Features Uncategorized — 18 February 2013

By Joshua Van Laan

When I think about the Grammys, the first thing that always comes to mind is 2011. I still remember how it went down. I was lying in bed, trying to fall asleep because I had to go to school the next day.

Suddenly, my phone began to explode with alerts.  I checked it to see what was going on. My Twitter was going absolutely berserk. Almost every single musician I follow was tweeting about the joyous news: Montréal based indie band Arcade Fire won Album of the Year for their record “The Suburbs.”

All unknown and unheard musicians in the industry were proud that their voice and music was finally being heard. Even the big guns were happy about it, too.  I remember Kanye West tweeting, “#Arcade fire!!!!!!!!!! There is hope!!! I feel like we all won when something like this happens!”

Unfortunately, since then the Grammys have regressed when it comes to recognizing talent, and this year was no exception. I can’t help but to compare the Grammys to the Academy Awards. Whereas the Academy Awards actually recognizes talented artists, and the Grammys recognize chart-rising pop filth. The Academy Awards would be like the Grammys if every new Fast and Furious won Best Picture every year.

This year, two of the biggest awards, Song of the Year and Album of the Year, were awarded to fun. and Mumford and Sons, respectively.

Though I understand (the two bands) are currently two of the biggest acts in the country, I don’t really like either, and I definitely don’t think they deserve any Grammys.  Fun.’s songs have been heavily overplayed, overproduced and overrated.

“We Are Young” is one of the blandest radio hits I have ever seen, yet it is everywhere. I went to a conference this weekend and saw a U.S. Senator speak.  He ended his speech with making everyone in the room recite the last lyrics to “a band I’m not sure that many people know,” but of course the song was “We Are Young” by fun.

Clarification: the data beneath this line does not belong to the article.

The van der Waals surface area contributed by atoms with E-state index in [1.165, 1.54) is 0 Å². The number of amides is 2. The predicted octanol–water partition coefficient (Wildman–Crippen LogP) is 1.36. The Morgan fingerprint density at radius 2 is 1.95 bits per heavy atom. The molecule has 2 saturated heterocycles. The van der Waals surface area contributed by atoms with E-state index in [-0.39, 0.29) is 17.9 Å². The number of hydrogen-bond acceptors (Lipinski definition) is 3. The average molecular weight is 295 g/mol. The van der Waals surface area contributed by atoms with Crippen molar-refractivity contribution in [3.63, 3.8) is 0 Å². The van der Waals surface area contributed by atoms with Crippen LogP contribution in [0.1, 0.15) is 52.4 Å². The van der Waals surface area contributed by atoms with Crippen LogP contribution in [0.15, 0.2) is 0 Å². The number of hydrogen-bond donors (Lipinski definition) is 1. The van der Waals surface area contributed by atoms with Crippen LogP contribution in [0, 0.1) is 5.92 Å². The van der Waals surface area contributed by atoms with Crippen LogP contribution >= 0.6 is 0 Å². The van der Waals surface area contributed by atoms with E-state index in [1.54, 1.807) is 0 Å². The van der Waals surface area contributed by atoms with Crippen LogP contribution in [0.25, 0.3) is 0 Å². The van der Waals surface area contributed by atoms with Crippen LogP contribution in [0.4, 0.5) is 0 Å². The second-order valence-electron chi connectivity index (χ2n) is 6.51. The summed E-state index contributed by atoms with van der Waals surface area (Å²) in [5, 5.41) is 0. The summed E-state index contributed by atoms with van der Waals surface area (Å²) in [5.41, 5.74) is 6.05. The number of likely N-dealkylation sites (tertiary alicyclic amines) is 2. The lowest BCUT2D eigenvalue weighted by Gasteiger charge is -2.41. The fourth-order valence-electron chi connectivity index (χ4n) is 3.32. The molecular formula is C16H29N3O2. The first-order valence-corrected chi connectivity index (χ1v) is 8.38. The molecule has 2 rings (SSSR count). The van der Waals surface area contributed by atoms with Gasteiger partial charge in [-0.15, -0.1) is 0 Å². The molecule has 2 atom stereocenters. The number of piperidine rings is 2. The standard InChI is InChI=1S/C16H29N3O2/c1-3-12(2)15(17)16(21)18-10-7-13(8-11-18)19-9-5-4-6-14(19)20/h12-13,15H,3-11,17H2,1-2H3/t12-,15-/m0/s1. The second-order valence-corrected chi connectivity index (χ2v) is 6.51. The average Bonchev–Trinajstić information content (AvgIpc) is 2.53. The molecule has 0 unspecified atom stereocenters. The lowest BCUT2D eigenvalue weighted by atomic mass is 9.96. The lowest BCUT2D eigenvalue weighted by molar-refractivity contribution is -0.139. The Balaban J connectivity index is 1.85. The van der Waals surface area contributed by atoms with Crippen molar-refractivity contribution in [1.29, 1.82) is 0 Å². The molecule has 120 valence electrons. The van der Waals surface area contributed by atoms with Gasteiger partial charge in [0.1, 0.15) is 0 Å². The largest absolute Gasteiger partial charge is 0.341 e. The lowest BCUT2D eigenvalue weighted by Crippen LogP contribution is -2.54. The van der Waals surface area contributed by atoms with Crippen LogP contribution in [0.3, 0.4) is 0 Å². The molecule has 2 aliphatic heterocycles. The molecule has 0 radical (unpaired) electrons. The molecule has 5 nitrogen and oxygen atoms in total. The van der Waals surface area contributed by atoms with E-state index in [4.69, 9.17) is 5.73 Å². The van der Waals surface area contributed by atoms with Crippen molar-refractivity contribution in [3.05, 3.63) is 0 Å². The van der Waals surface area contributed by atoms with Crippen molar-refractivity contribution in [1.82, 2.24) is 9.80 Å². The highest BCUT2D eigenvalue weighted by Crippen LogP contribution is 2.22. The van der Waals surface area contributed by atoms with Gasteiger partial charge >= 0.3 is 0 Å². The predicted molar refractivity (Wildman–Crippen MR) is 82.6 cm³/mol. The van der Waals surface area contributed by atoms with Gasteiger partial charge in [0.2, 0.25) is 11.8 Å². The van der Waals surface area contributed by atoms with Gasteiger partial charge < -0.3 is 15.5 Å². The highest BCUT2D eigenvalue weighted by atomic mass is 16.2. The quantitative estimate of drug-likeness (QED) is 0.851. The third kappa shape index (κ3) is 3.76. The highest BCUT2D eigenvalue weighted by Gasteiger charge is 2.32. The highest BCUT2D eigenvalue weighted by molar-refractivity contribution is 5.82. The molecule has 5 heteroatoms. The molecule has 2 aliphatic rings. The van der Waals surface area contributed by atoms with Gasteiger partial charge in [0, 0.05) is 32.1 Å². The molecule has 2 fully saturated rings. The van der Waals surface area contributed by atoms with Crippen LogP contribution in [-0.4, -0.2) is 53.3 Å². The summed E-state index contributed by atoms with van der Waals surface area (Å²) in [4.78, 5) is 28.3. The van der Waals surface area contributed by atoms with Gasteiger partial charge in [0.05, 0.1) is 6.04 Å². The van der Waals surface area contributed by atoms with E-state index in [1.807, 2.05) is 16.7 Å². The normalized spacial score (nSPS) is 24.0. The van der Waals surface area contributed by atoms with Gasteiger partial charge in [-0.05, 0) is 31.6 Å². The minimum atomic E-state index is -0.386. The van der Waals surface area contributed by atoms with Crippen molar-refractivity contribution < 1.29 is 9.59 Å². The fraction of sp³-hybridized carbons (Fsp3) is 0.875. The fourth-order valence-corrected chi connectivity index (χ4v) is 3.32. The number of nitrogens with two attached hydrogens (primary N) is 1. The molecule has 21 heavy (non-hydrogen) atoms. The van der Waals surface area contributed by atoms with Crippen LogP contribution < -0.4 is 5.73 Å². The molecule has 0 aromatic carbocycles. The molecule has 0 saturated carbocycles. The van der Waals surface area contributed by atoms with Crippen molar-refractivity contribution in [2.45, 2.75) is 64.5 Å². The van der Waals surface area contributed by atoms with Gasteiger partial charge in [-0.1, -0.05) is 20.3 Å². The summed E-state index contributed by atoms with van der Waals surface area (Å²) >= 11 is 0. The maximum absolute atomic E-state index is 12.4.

As for Mumford, well, they’re not as bad. I might even put them under the guilty pleasure category, but I won’t. Because “Babel” was extremely dry and every time I turned it on I found myself turning something else on within three songs.

So who should’ve won? For Album of the Year I will forever say Frank Ocean.  Channel ORANGE was a modern masterpiece.  Ocean sang his heart out about growing up surrounded by drugs, economic class and his own sexuality. Never have I heard a man so vulnerable and singing his soul out in the way Frank does on channel ORANGE, all of these are much better themes than that of “We Are Young,” a song simply about youth rebellion and empowerment.

As for Song of the Year, there were unfortunately many great songs that didn’t make the cut. In fact, I don’t understand why the Grammys still have Song of the Year and Record of the Year as separate categories when they are essentially the same thing.

Hopefully, next year the Grammys will wise up, but my hopes are low. Until then, I’ll keep my faith in the Academy Awards. I hope that one day the Grammys will have as much sophistication as they do.

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About Author

Josh Van Laan is currently a sociology major from Clinton Township.


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